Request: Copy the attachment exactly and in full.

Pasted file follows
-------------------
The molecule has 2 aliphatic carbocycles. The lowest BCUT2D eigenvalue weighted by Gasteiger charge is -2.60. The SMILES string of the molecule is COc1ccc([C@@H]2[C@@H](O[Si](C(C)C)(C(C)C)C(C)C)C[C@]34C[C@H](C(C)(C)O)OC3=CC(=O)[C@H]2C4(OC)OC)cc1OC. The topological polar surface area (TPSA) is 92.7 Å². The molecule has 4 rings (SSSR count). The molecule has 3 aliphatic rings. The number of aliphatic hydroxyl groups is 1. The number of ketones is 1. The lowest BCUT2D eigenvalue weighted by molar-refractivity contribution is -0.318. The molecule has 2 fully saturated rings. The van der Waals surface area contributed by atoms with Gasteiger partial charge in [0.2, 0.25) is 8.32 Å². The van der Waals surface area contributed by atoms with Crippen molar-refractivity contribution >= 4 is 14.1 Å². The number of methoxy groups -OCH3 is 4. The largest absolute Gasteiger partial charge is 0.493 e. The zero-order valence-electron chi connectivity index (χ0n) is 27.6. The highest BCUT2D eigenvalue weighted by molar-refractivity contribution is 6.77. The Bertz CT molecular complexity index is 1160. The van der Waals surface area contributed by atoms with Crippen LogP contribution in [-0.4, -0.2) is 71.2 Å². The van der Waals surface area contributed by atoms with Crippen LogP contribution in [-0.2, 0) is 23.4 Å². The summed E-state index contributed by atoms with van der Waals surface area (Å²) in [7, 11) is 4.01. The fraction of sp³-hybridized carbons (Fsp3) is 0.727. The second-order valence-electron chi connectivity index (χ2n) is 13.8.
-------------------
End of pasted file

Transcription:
The molecule has 2 aliphatic carbocycles. The lowest BCUT2D eigenvalue weighted by Gasteiger charge is -2.60. The SMILES string of the molecule is COc1ccc([C@@H]2[C@@H](O[Si](C(C)C)(C(C)C)C(C)C)C[C@]34C[C@H](C(C)(C)O)OC3=CC(=O)[C@H]2C4(OC)OC)cc1OC. The topological polar surface area (TPSA) is 92.7 Å². The molecule has 4 rings (SSSR count). The molecule has 3 aliphatic rings. The number of aliphatic hydroxyl groups is 1. The number of ketones is 1. The lowest BCUT2D eigenvalue weighted by molar-refractivity contribution is -0.318. The molecule has 2 fully saturated rings. The van der Waals surface area contributed by atoms with Gasteiger partial charge in [0.2, 0.25) is 8.32 Å². The van der Waals surface area contributed by atoms with Crippen molar-refractivity contribution >= 4 is 14.1 Å². The number of methoxy groups -OCH3 is 4. The largest absolute Gasteiger partial charge is 0.493 e. The zero-order valence-electron chi connectivity index (χ0n) is 27.6. The highest BCUT2D eigenvalue weighted by molar-refractivity contribution is 6.77. The Bertz CT molecular complexity index is 1160. The van der Waals surface area contributed by atoms with Crippen LogP contribution in [-0.4, -0.2) is 71.2 Å². The van der Waals surface area contributed by atoms with Crippen LogP contribution in [-0.2, 0) is 23.4 Å². The summed E-state index contributed by atoms with van der Waals surface area (Å²) in [7, 11) is 4.01. The fraction of sp³-hybridized carbons (Fsp3) is 0.727. The second-order valence-electron chi connectivity index (χ2n) is 13.8.